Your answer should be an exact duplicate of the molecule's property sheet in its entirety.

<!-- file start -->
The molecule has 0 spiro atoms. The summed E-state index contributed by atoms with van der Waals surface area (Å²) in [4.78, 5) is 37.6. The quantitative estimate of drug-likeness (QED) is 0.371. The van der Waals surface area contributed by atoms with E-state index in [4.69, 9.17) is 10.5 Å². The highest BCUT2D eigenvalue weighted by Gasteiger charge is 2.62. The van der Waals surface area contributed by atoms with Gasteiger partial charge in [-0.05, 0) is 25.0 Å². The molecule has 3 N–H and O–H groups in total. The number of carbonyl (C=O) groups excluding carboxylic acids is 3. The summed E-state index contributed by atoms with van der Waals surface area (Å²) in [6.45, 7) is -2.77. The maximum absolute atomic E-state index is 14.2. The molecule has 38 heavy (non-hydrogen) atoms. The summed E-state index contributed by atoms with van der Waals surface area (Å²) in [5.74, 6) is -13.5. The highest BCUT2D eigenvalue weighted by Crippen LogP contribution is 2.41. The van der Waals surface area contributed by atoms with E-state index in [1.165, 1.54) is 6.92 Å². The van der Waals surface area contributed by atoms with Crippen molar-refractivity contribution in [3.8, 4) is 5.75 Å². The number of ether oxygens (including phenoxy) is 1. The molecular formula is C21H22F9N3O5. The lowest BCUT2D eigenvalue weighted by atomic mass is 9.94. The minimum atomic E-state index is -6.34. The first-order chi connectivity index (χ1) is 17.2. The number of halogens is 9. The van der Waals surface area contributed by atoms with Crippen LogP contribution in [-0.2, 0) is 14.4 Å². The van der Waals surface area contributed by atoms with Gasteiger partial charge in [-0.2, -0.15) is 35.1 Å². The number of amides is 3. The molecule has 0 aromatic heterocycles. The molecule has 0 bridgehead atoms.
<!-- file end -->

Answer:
The molecule has 0 spiro atoms. The summed E-state index contributed by atoms with van der Waals surface area (Å²) in [4.78, 5) is 37.6. The quantitative estimate of drug-likeness (QED) is 0.371. The van der Waals surface area contributed by atoms with E-state index in [4.69, 9.17) is 10.5 Å². The highest BCUT2D eigenvalue weighted by Gasteiger charge is 2.62. The van der Waals surface area contributed by atoms with Gasteiger partial charge in [-0.05, 0) is 25.0 Å². The molecule has 3 N–H and O–H groups in total. The number of carbonyl (C=O) groups excluding carboxylic acids is 3. The summed E-state index contributed by atoms with van der Waals surface area (Å²) in [6.45, 7) is -2.77. The maximum absolute atomic E-state index is 14.2. The molecule has 38 heavy (non-hydrogen) atoms. The summed E-state index contributed by atoms with van der Waals surface area (Å²) in [5.74, 6) is -13.5. The highest BCUT2D eigenvalue weighted by Crippen LogP contribution is 2.41. The van der Waals surface area contributed by atoms with E-state index in [1.165, 1.54) is 6.92 Å². The van der Waals surface area contributed by atoms with Crippen molar-refractivity contribution in [3.8, 4) is 5.75 Å². The number of ether oxygens (including phenoxy) is 1. The molecular formula is C21H22F9N3O5. The lowest BCUT2D eigenvalue weighted by atomic mass is 9.94. The minimum atomic E-state index is -6.34. The first-order chi connectivity index (χ1) is 17.2. The number of halogens is 9. The van der Waals surface area contributed by atoms with Crippen LogP contribution in [-0.2, 0) is 14.4 Å². The van der Waals surface area contributed by atoms with Gasteiger partial charge in [-0.2, -0.15) is 35.1 Å². The number of amides is 3. The molecule has 0 aromatic heterocycles. The molecule has 0 bridgehead atoms.